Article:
An Augusta golf landmark targeted for demolition just a year ago will be one of the first sites in Georgia to qualify for a bronze historical marker under a resurrected state program.
"We'd like to hold the unveiling Wednesday of Masters Week," said Ross Snellings, an Augusta Historic Preservation Commission member who led efforts last year to save the Forest Hills Golf Course clubhouse.
The old building, which has fallen into disrepair, is where Bobby Jones won the Southeastern Open Championship in 1930, setting the stage for his Grand Slam performance during the five months that followed.
"Bobby Jones was quoted repeatedly, time after time, that he felt it was his finest performance, won by 13 strokes," Mr. Snellings said.
The building is owned by Augusta State University and governed by the Forest Hills Golf Club management committee, which decided early in 1998 to demolish the building to make way for a practice green and chipping area.
Mr. Snellings helped convince the university to preserve the building and created the Grand Slam Clubhouse Committee to raise money to renovate and restore the clapboard structure.
The historical marker, approved in January by the Georgia Historical Society, will be among the first such markers since the statewide program was reinstated last fall, said Erick Montgomery, executive director of Historic Augusta Inc. and a Georgia Historical Society board member.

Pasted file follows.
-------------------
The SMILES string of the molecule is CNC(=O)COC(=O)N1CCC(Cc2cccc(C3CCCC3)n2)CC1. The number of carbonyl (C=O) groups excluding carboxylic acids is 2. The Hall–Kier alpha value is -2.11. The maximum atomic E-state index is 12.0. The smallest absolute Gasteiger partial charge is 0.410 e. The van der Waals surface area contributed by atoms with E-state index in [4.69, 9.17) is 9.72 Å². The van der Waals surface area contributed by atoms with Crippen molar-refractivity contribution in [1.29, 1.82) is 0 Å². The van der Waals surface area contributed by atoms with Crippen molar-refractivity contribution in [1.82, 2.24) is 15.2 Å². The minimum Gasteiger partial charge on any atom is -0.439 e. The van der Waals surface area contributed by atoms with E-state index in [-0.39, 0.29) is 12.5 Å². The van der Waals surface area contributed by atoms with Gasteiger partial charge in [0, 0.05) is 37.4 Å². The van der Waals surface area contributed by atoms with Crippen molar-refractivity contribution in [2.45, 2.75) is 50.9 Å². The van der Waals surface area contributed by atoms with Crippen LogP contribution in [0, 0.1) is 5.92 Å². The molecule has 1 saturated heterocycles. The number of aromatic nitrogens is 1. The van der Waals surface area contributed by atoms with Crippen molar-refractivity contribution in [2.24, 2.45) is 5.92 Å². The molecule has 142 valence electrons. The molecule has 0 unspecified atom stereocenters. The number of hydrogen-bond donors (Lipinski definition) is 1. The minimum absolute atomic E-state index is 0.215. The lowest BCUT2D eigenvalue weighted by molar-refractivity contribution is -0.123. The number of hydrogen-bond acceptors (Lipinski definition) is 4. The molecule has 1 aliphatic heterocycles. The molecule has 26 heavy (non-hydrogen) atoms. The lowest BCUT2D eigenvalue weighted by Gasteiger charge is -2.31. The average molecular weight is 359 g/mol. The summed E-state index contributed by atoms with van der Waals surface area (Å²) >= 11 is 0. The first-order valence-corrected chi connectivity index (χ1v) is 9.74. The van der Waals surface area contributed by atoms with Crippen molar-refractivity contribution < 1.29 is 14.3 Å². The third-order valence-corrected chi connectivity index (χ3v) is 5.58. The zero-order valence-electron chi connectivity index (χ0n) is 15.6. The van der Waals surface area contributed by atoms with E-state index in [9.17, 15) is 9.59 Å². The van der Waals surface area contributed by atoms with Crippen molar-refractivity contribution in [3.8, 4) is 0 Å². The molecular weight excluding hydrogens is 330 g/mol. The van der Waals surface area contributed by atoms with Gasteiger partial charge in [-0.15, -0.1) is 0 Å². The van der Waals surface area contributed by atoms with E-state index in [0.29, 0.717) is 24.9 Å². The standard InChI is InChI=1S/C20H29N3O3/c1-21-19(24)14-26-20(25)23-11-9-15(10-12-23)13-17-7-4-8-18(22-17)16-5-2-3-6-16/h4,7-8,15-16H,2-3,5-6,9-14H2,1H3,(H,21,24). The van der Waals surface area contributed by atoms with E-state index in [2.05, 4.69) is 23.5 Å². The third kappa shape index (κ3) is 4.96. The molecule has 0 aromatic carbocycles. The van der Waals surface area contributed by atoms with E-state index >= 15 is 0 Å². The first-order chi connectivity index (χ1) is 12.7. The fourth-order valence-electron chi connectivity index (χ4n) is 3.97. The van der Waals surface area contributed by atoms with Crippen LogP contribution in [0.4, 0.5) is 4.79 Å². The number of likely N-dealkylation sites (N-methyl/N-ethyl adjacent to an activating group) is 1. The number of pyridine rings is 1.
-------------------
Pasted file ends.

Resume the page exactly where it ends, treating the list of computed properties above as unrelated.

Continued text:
"It was one of a group of eight considered for the first go-round," Mr. Montgomery said. "Everybody felt it was a good application and a good marker, especially with its significance to golf."
The marker will cost $1,500, of which half will come from Historic Augusta, the Grand Slam Clubhouse Committee, the Richmond County Historical Society and the Augusta-Richmond County Historic Preservation Commission.
The clubhouse was built around 1926 and hosted many of the golf legends of the 1920s and 1930s, including Walter Hagen, Henry Picard and Gene Sarazen.
"There's no question it's a major landmark. If it takes a bronze plaque to show how historic it is, so be it," Mr. Snellings said.
Early estimates indicate the building could be restored for about $400,000, which includes $75,000 for exterior work and removal of non-historic features added in later years.
"We'd like to restore it to what it looked like during Bobby Jones' day," Mr. Snellings said.
Initial plans include renovating the interior for use by Augusta State University's golf team -- lockers, showers, facilities for men and women and a trophy room.
The committee also would like to create a historical museum room and offices, Mr. Snellings said.
"It will be something people visiting Augusta can go to, free and open to the public, and see something truly historic having to do with Bobby Jones," he said.